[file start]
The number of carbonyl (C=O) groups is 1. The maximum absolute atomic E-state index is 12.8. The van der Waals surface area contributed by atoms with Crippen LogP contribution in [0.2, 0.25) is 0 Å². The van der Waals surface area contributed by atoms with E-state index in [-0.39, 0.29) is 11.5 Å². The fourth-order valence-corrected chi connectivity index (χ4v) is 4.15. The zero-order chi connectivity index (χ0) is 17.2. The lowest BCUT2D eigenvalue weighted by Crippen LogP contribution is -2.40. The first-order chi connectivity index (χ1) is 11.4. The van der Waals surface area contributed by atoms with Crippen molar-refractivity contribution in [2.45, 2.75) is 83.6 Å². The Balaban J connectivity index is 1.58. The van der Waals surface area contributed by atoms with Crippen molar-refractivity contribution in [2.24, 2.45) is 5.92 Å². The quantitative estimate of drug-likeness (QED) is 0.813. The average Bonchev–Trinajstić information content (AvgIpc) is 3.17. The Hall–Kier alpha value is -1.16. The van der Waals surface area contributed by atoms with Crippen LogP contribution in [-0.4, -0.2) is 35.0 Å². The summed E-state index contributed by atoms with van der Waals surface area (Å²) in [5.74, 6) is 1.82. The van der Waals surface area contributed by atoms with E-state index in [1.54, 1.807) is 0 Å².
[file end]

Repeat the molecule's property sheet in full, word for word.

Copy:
The number of carbonyl (C=O) groups is 1. The maximum absolute atomic E-state index is 12.8. The van der Waals surface area contributed by atoms with Crippen LogP contribution in [0.2, 0.25) is 0 Å². The van der Waals surface area contributed by atoms with E-state index in [-0.39, 0.29) is 11.5 Å². The fourth-order valence-corrected chi connectivity index (χ4v) is 4.15. The zero-order chi connectivity index (χ0) is 17.2. The lowest BCUT2D eigenvalue weighted by Crippen LogP contribution is -2.40. The first-order chi connectivity index (χ1) is 11.4. The van der Waals surface area contributed by atoms with Crippen molar-refractivity contribution in [2.45, 2.75) is 83.6 Å². The Balaban J connectivity index is 1.58. The van der Waals surface area contributed by atoms with Crippen molar-refractivity contribution in [2.24, 2.45) is 5.92 Å². The quantitative estimate of drug-likeness (QED) is 0.813. The average Bonchev–Trinajstić information content (AvgIpc) is 3.17. The Hall–Kier alpha value is -1.16. The van der Waals surface area contributed by atoms with Crippen LogP contribution in [-0.4, -0.2) is 35.0 Å². The summed E-state index contributed by atoms with van der Waals surface area (Å²) in [5.74, 6) is 1.82. The van der Waals surface area contributed by atoms with E-state index in [1.54, 1.807) is 0 Å².